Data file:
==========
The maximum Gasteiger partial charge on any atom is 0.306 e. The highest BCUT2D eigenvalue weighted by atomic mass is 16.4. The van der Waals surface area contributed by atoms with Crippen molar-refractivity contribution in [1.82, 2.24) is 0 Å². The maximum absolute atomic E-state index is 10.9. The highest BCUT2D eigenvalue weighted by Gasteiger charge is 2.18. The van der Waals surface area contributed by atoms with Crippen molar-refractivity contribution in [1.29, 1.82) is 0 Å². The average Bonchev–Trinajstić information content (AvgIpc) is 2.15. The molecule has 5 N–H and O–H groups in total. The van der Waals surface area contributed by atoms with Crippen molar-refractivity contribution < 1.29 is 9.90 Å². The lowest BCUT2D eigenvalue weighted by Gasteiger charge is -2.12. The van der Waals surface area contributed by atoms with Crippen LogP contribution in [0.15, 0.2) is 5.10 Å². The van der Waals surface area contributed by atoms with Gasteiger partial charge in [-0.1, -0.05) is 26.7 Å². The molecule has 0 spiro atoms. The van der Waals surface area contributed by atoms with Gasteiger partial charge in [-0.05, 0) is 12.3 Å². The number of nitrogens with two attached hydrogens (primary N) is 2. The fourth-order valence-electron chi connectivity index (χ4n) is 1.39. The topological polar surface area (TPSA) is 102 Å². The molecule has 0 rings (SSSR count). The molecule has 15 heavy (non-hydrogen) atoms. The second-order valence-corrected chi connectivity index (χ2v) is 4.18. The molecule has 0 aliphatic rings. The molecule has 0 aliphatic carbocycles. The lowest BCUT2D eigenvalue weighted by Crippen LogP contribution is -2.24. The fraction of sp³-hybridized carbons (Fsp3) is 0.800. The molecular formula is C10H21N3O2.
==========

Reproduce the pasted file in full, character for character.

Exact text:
The maximum Gasteiger partial charge on any atom is 0.306 e. The highest BCUT2D eigenvalue weighted by atomic mass is 16.4. The van der Waals surface area contributed by atoms with Crippen molar-refractivity contribution in [1.82, 2.24) is 0 Å². The maximum absolute atomic E-state index is 10.9. The highest BCUT2D eigenvalue weighted by Gasteiger charge is 2.18. The van der Waals surface area contributed by atoms with Crippen molar-refractivity contribution in [1.29, 1.82) is 0 Å². The average Bonchev–Trinajstić information content (AvgIpc) is 2.15. The molecule has 5 N–H and O–H groups in total. The van der Waals surface area contributed by atoms with Crippen molar-refractivity contribution < 1.29 is 9.90 Å². The lowest BCUT2D eigenvalue weighted by Gasteiger charge is -2.12. The van der Waals surface area contributed by atoms with Crippen LogP contribution in [0.15, 0.2) is 5.10 Å². The van der Waals surface area contributed by atoms with Gasteiger partial charge in [-0.1, -0.05) is 26.7 Å². The molecule has 0 spiro atoms. The van der Waals surface area contributed by atoms with Gasteiger partial charge in [-0.05, 0) is 12.3 Å². The number of nitrogens with two attached hydrogens (primary N) is 2. The fourth-order valence-electron chi connectivity index (χ4n) is 1.39. The topological polar surface area (TPSA) is 102 Å². The molecule has 0 rings (SSSR count). The molecule has 15 heavy (non-hydrogen) atoms. The second-order valence-corrected chi connectivity index (χ2v) is 4.18. The molecule has 0 aliphatic rings. The molecule has 0 aliphatic carbocycles. The lowest BCUT2D eigenvalue weighted by Crippen LogP contribution is -2.24. The fraction of sp³-hybridized carbons (Fsp3) is 0.800. The molecular formula is C10H21N3O2.